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Paid-in-Full, or PIF, contracts are memberships that are paid up front. Gyms do this by selling 3 month, 6 month, or 12 month membership contracts. The gym charges the new member the full price of the membership up front in order to receive a discount. For example:

1 Month = $200/mn
3 Months = $575 ($175/mn) when paid in full
6 Months – $900 ($150/mn) when paid in full

Gym owners love this because it is a large amount of cash all at once. The gym owner sells a membership for $900.00 in month one. Then, in month 3, the gym owner gets another $900.00. If the gym owner sells one of these memberships each month, then the owner can predict on at least $900.00 in revenue recurring each month.

However, the legal industry frowns highly on PIF contracts. Here’s why.

Your State Laws May Prohibit It

Almost every state has an area of its law dedicated to health clubs and membership contracts. These sections of the law often require automatic renewal contracts to be in writing with very specific language. If you are selling a membership that automatically takes payment from the member each month, you likely have to have a written contract. These same sections of the law often limit the length of a contract. For example, Pennsylvania prohibits the sale of a membership contract that lasts more than 3 months. Therefore, selling a 6 month or year long contract is illegal in PA. Violations of these laws can span anywhere from a civil lawsuit to a criminal felony.

Early Termination Problems

The other big issue we see with PIF contracts is early termination. Assume the member buys a year long contract, pays for it up front, and decides to leave 6 months in. That member is going to want his/her money back for the remaining 6 months. However, what about your no refunds policy? Are you going to make an exception? Or, are you going to put your foot down and refuse to refund? If you make an exception, and exception for one is an exception for all, so why have the no refund policy? Additionally, that’s a big chunk of change coming out of your bank account.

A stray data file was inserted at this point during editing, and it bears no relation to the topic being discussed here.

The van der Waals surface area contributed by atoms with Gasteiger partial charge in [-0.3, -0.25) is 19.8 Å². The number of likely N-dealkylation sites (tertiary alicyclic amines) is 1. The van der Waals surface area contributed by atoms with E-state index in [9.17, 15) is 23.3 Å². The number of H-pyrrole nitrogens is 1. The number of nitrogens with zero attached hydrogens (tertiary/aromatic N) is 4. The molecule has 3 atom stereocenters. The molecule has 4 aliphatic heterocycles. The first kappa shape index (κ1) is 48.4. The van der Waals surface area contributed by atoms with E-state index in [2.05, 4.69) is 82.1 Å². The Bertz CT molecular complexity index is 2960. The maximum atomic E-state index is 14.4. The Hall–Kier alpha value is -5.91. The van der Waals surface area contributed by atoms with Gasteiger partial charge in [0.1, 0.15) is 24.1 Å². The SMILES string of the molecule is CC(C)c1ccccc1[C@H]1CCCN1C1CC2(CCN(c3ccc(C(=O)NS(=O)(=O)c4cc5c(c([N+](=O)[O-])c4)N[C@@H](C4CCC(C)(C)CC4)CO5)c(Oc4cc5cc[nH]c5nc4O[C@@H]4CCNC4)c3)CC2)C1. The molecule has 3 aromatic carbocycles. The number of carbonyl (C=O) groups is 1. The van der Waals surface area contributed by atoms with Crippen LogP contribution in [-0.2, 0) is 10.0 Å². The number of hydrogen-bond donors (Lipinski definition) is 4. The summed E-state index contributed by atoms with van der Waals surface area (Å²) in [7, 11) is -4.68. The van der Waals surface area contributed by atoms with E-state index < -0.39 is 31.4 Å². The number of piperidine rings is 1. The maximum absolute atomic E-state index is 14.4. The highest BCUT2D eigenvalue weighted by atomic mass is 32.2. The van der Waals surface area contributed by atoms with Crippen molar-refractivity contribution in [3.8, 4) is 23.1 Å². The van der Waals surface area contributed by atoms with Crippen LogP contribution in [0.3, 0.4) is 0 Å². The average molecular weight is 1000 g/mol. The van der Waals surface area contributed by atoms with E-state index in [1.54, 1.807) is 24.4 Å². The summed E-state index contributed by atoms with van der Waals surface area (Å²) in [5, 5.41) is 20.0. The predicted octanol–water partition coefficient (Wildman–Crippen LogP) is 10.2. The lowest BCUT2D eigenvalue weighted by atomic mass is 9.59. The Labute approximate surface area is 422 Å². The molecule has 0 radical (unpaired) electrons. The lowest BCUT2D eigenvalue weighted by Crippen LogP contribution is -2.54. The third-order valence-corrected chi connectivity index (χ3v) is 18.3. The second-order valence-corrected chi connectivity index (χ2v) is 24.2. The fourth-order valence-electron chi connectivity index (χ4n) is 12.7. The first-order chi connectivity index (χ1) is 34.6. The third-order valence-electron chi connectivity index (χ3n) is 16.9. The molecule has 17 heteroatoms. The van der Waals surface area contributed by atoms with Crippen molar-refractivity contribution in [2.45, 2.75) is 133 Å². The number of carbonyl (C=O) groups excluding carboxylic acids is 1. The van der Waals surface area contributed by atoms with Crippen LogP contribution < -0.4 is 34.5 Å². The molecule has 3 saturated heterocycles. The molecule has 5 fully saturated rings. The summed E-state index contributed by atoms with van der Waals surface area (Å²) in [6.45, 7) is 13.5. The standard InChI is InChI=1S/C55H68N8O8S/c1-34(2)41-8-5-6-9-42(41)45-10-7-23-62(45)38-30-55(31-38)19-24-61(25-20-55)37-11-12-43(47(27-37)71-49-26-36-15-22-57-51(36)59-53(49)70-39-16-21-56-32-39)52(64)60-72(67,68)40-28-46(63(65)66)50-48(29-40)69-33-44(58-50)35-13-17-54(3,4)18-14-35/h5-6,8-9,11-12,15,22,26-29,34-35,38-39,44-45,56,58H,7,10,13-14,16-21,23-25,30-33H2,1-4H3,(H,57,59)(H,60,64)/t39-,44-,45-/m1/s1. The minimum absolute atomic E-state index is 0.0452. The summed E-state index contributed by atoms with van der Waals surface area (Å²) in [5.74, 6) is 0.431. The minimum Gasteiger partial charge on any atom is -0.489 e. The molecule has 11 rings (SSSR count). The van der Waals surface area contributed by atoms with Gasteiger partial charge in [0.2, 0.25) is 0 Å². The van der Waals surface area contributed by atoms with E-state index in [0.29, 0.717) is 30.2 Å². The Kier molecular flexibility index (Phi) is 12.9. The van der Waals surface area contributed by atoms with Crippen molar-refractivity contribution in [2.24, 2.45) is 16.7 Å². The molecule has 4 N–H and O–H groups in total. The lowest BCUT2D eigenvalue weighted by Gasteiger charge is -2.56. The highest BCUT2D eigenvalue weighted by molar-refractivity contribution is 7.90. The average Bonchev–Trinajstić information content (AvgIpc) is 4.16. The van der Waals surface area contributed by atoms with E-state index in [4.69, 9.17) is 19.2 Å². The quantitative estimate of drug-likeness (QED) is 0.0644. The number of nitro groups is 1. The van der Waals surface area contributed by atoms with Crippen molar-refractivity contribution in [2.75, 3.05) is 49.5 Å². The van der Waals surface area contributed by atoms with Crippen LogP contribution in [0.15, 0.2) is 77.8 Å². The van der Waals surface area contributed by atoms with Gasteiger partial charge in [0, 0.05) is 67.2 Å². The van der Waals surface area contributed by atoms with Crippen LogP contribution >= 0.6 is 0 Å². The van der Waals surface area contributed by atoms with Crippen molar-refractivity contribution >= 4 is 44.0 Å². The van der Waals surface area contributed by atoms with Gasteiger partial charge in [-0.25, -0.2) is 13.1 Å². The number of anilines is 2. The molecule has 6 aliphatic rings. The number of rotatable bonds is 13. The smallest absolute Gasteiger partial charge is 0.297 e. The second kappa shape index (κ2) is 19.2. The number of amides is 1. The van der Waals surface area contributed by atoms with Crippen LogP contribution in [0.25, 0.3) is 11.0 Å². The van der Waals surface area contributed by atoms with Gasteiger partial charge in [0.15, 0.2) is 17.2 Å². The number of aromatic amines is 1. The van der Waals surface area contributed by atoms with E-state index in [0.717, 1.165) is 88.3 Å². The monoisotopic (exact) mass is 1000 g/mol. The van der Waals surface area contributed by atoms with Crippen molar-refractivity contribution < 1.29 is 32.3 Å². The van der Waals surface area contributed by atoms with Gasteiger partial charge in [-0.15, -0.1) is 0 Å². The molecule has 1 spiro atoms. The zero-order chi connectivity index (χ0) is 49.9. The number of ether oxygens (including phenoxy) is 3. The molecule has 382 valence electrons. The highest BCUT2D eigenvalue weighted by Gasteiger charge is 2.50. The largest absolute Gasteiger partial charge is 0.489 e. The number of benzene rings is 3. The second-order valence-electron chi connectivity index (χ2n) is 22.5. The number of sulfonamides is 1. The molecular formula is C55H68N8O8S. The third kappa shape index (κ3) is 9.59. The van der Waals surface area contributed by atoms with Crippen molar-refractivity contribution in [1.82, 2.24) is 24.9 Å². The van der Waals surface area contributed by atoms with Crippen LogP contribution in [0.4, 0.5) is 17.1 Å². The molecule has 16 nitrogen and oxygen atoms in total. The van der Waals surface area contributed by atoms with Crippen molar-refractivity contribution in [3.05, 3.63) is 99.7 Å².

If you put your foot down and refuse the refund, you will likely get sued. When that happens, you are in trouble. Regardless of your membership contract, it is hard to win in court with a PIF contract. Additionally, refer to our first reason to avoid PIF contacts. Your state likely requires you to put refund exception language in your membership contracts. If you didn’t do this, your contract will be void and you can get in some serious, even criminal, trouble.

How to Avoid Legal Trouble

So, how do you avoid all of this potential legal trouble? Easy, NO PIF CONTRACTS. Sell month to month automatically renewing contracts that meet your state’s legal requirements. Set yourself up for success.

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